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The term "setback" refers to a distance, prescribed by zoning ordinances, that buildings must be literally ‘set-back' from the property line or public right-of-way. While conventional zoning ordinances may still include setback requirements, many communities are replacing them with "build-to-lines," particularly in commercial areas, to encourage spatial definition and the development a street wall.

Establish build-to lines. Great streets create a sense of space and enclosure that makes it attractive and convenient for pedestrians. Build-To lines help reduce distances pedestrians must travel from the public sidewalk to building entrances and a sense of enclosure and by setbacks suggest a minimum distance buildings must be "set back" from the public right-of-way.

Zoning regulations often require commercial shopping centers to be set back 100-200 feet from the public right-of-way, thus creating a "strip" shopping center fronted by parking. Because sidewalks are located next the roadway, in the public right-of-way, the pedestrian zone is then sandwiched between a parking lot and traffic. Reducing setback requirements and locating parking on the street, behind, or at a minimum, beside buildings would help create a more pedestrian-friendly environment and encourage shoppers to walk to and between shops.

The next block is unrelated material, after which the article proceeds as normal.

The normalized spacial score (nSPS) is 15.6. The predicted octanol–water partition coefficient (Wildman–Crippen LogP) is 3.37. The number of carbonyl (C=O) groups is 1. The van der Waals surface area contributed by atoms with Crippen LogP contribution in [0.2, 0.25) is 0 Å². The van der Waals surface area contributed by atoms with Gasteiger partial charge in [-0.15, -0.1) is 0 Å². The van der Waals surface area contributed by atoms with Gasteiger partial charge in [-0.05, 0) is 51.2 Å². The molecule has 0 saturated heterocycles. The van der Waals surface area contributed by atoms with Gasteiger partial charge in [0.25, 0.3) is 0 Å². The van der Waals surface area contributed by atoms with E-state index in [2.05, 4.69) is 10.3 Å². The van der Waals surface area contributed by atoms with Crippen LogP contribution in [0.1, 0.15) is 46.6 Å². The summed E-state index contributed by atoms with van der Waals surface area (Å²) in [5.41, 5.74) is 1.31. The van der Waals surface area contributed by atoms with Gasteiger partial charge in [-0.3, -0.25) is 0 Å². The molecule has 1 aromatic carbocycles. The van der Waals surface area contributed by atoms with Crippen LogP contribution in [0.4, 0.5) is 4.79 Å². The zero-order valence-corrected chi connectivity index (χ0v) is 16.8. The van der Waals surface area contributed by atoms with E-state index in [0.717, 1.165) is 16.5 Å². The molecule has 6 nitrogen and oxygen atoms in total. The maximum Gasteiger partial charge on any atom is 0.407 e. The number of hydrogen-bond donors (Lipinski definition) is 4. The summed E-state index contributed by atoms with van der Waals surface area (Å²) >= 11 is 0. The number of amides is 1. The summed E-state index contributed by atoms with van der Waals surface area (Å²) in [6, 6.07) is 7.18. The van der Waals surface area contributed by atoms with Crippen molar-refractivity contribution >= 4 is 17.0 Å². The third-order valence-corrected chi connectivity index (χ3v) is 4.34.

Use existing setbacks to improve the public realm. While the goal of a great streets project in a downtown area is to create a sense of enclosure through build-to lines, there are ways in which existing setbacks may be used to improve the public realm. Historic structures, for example, are assets to any street and in some cases, they may be setback from the public right-of-way. In this case, the setback may be used for landscaping, furniture, cafe seating, etc. perhaps even a pocket park or plaza that adds significant value to the street. Such spaces may be used for seasonal public events, such as a farmer's market or music festival. These spaces can also be 'recaptured' as an interim measure towards implementing great streets principles. On parcels where redevelopment is not imminent, existing setbacks can be put to beneficial public use.